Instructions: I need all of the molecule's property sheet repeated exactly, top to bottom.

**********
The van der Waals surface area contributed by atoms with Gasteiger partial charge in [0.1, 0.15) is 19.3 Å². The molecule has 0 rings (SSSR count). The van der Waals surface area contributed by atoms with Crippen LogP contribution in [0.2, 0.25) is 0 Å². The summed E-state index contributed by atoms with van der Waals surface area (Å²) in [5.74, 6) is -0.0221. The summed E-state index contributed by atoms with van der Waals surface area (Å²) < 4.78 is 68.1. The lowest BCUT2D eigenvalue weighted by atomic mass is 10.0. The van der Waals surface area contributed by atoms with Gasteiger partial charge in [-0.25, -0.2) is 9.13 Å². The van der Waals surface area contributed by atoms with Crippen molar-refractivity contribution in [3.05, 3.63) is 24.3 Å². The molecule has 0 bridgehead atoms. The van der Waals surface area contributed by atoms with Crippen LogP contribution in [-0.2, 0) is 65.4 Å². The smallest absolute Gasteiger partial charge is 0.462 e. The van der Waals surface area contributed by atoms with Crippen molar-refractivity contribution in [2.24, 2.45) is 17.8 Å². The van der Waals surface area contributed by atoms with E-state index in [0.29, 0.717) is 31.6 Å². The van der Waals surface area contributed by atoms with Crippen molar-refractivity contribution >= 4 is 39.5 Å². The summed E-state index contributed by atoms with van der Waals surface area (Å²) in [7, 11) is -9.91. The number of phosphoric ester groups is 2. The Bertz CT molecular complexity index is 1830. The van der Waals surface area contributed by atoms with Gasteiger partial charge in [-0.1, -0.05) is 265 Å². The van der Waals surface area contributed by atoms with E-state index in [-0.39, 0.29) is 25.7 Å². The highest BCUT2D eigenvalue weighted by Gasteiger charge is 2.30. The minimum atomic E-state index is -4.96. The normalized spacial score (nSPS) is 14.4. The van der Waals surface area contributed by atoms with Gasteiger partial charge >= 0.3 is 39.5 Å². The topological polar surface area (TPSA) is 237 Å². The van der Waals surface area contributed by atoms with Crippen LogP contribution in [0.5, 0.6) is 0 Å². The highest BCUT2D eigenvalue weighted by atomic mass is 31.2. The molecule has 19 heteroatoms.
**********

The van der Waals surface area contributed by atoms with Gasteiger partial charge in [0.1, 0.15) is 19.3 Å². The molecule has 0 rings (SSSR count). The van der Waals surface area contributed by atoms with Crippen LogP contribution in [0.2, 0.25) is 0 Å². The summed E-state index contributed by atoms with van der Waals surface area (Å²) in [5.74, 6) is -0.0221. The summed E-state index contributed by atoms with van der Waals surface area (Å²) < 4.78 is 68.1. The lowest BCUT2D eigenvalue weighted by atomic mass is 10.0. The van der Waals surface area contributed by atoms with Gasteiger partial charge in [-0.25, -0.2) is 9.13 Å². The van der Waals surface area contributed by atoms with Crippen molar-refractivity contribution in [3.05, 3.63) is 24.3 Å². The molecule has 0 bridgehead atoms. The van der Waals surface area contributed by atoms with Crippen LogP contribution in [-0.2, 0) is 65.4 Å². The smallest absolute Gasteiger partial charge is 0.462 e. The van der Waals surface area contributed by atoms with Crippen molar-refractivity contribution in [2.24, 2.45) is 17.8 Å². The van der Waals surface area contributed by atoms with E-state index in [0.29, 0.717) is 31.6 Å². The van der Waals surface area contributed by atoms with Crippen molar-refractivity contribution >= 4 is 39.5 Å². The summed E-state index contributed by atoms with van der Waals surface area (Å²) in [7, 11) is -9.91. The number of phosphoric ester groups is 2. The Bertz CT molecular complexity index is 1830. The van der Waals surface area contributed by atoms with Gasteiger partial charge in [-0.1, -0.05) is 265 Å². The van der Waals surface area contributed by atoms with E-state index in [-0.39, 0.29) is 25.7 Å². The highest BCUT2D eigenvalue weighted by Gasteiger charge is 2.30. The minimum atomic E-state index is -4.96. The normalized spacial score (nSPS) is 14.4. The van der Waals surface area contributed by atoms with Gasteiger partial charge >= 0.3 is 39.5 Å². The topological polar surface area (TPSA) is 237 Å². The van der Waals surface area contributed by atoms with Crippen LogP contribution in [0.5, 0.6) is 0 Å². The highest BCUT2D eigenvalue weighted by atomic mass is 31.2. The molecule has 19 heteroatoms.